It's his first time to travel on the Dushanzi-Kuqa Highway, dubbed one of "China's most beautiful highways", after Zhu Youzhong, 63, paved the road in northwest China's Xinjiang Uygur Autonomous Region four decades ago.
Starting from Dushanzi, Zhu passes the first Daban, a Uygur word for "mountain pass", and sees a monument which says "guarding the road on the Tianshan Mountain" by the roadside. The sight brings back a flood of memories of constructing the "heavenly road".
A monument by the roadside. It reads "guarding the road on the Tianshan Mountain".
Construction of the highway started in 1974, and Zhu toiled for a decade on the construction site. Driving on the then gravel-paved but now asphalt-paved road, he can't help talking on and on about his early life as a construction worker here.
"Countless people contributed to the highway project. It was extremely difficult to build the road," he says.
Winding sections of the highway
Winding through the Tianshan Mountain, the 561-km Dushanzi-Kuqa Highway links Dushanzi, an oil rich town, and Kuqa, an ancient town on the Silk Road. Enjoying beautiful sceneries of mountains, valleys, steppes and rivers along the way, the highway is part of the National Highway G217 and a key link between northern and southern Xinjiang.
Before its completion in 1983, there was only one highway connecting the two parts of the region, which takes a detour to Urumqi, capital of the autonomous region, and thus is more than 1,000 km long. The Dushanzi-Kuqa Highway, however, saves half the trek.
A deserted oil well in oil rich Dushanzi, starting point of the highway
But construction was not easy, as Zhu recalls. The highway runs at an altitudes above 2,000 meters for 280 km, and four Daban sections are above 3,000 meters. At the Hashilgin Daban tunnel, which means "impassable mountain pass", the altitude reaches 3,390 meters. It was once China's highest tunnel. The highway passes five rivers.
The Hashilgin Daban tunnel
The section under the Hashilgin Daban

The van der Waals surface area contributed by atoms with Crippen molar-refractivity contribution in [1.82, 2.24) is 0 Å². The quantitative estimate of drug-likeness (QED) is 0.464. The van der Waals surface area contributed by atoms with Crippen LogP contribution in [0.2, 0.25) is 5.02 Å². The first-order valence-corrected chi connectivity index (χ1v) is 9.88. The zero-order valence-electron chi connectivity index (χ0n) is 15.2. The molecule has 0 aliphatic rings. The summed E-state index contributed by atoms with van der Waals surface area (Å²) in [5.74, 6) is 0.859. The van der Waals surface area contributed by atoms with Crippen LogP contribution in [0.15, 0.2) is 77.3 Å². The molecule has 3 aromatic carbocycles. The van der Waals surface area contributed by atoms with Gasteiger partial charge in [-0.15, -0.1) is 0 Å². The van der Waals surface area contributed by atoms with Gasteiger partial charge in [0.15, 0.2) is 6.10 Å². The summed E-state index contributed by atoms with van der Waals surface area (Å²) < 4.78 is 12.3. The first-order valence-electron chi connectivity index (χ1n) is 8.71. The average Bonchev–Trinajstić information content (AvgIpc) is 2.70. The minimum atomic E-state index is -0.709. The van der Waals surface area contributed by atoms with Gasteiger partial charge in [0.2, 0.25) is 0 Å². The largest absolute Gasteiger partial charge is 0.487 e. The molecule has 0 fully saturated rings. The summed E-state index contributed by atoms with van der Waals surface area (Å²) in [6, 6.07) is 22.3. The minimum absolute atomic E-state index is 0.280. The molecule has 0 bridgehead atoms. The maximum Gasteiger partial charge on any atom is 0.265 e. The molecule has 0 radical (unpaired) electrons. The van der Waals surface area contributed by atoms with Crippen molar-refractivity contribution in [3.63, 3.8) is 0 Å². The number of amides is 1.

The highway runs through steppes.
Driving for 130 km, Zhu's car arrives at a cemetery, where the old man has longed for a visit. Here rest 168 workers who worked with Zhu but died in avalanches or mudslides during the decade-long construction of the dangerous highway.
Zhu places a wreath at the tomb. "It's sad that they sacrificed their lives, but their efforts are paid off," he says. "The highway halves the two-day trip from north to south, and greatly facilitates local people's traveling."
File photos taken in the 1970s show how challenging it was to build the highway.
"The more beautiful a road is, the more dangerous it will be," says Ma Peng, a 22-year-old cyclist.
It's his third ride on the highway. "It's a real track for cycling," he says. He comes here to cycle every year "because it is not only a road of beautiful scenery but also a road of heroes."
"It's hard to imagine how they managed to build a road here," he says.
Glaciers near the highway
Beside the highway, power transmission lines go through the mountains, bringing electricity to remote areas.
Today the "road of heroes" has also become an important road of tourism. Stretching through the famous Tianshan Mountain and connecting natural scenic spots like the Bayan Bulag grassland, the highway attracts more and more tourists.
The highway winds through the Bayan Bulag grassland.
"I earn more in the January-February period in recent years than a whole year's income in the past," says Nurbahti, a local herder.
He has been running a restaurant by the roadside for three years. "I'm so busy receiving guests now that I don't have time to go home," he says. "The highway brings us more money."
(All photos by Jiang Wenyao)